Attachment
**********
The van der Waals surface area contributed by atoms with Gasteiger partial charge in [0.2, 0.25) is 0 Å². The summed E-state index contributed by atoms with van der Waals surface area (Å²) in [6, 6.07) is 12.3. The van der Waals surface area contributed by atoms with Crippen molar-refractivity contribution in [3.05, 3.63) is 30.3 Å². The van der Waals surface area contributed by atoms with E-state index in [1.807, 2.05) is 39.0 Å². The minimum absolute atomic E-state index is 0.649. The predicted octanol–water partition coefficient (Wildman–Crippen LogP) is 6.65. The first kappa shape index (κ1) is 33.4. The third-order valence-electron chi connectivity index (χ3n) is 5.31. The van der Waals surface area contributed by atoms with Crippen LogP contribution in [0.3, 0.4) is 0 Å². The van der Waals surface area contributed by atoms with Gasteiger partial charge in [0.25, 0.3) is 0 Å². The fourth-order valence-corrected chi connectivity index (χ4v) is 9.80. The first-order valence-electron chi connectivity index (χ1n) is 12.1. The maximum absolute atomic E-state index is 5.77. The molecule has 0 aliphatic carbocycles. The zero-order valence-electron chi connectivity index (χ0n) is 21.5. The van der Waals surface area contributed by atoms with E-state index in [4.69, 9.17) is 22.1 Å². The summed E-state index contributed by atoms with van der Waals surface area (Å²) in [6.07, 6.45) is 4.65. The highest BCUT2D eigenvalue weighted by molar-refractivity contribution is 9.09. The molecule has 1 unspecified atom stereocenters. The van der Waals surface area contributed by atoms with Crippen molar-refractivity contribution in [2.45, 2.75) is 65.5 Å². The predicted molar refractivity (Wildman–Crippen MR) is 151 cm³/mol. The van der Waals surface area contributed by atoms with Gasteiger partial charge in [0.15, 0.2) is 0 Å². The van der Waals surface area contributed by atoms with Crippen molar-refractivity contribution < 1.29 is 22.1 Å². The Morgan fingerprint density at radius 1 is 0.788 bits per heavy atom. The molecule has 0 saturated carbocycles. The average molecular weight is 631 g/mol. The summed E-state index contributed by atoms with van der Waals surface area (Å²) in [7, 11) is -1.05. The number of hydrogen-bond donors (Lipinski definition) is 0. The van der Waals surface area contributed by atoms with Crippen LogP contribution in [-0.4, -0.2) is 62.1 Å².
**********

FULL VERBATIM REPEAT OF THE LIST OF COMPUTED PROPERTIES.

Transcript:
The van der Waals surface area contributed by atoms with Gasteiger partial charge in [0.2, 0.25) is 0 Å². The summed E-state index contributed by atoms with van der Waals surface area (Å²) in [6, 6.07) is 12.3. The van der Waals surface area contributed by atoms with Crippen molar-refractivity contribution in [3.05, 3.63) is 30.3 Å². The van der Waals surface area contributed by atoms with E-state index in [1.807, 2.05) is 39.0 Å². The minimum absolute atomic E-state index is 0.649. The predicted octanol–water partition coefficient (Wildman–Crippen LogP) is 6.65. The first kappa shape index (κ1) is 33.4. The third-order valence-electron chi connectivity index (χ3n) is 5.31. The van der Waals surface area contributed by atoms with Crippen LogP contribution in [0.3, 0.4) is 0 Å². The van der Waals surface area contributed by atoms with Gasteiger partial charge in [0.25, 0.3) is 0 Å². The fourth-order valence-corrected chi connectivity index (χ4v) is 9.80. The first-order valence-electron chi connectivity index (χ1n) is 12.1. The maximum absolute atomic E-state index is 5.77. The molecule has 0 aliphatic carbocycles. The zero-order valence-electron chi connectivity index (χ0n) is 21.5. The van der Waals surface area contributed by atoms with E-state index in [4.69, 9.17) is 22.1 Å². The summed E-state index contributed by atoms with van der Waals surface area (Å²) in [6.07, 6.45) is 4.65. The highest BCUT2D eigenvalue weighted by molar-refractivity contribution is 9.09. The molecule has 1 unspecified atom stereocenters. The van der Waals surface area contributed by atoms with Crippen molar-refractivity contribution in [2.45, 2.75) is 65.5 Å². The predicted molar refractivity (Wildman–Crippen MR) is 151 cm³/mol. The van der Waals surface area contributed by atoms with Gasteiger partial charge in [0.15, 0.2) is 0 Å². The van der Waals surface area contributed by atoms with Crippen molar-refractivity contribution < 1.29 is 22.1 Å². The Morgan fingerprint density at radius 1 is 0.788 bits per heavy atom. The molecule has 0 saturated carbocycles. The average molecular weight is 631 g/mol. The summed E-state index contributed by atoms with van der Waals surface area (Å²) in [7, 11) is -1.05. The number of hydrogen-bond donors (Lipinski definition) is 0. The van der Waals surface area contributed by atoms with Crippen LogP contribution in [-0.4, -0.2) is 62.1 Å².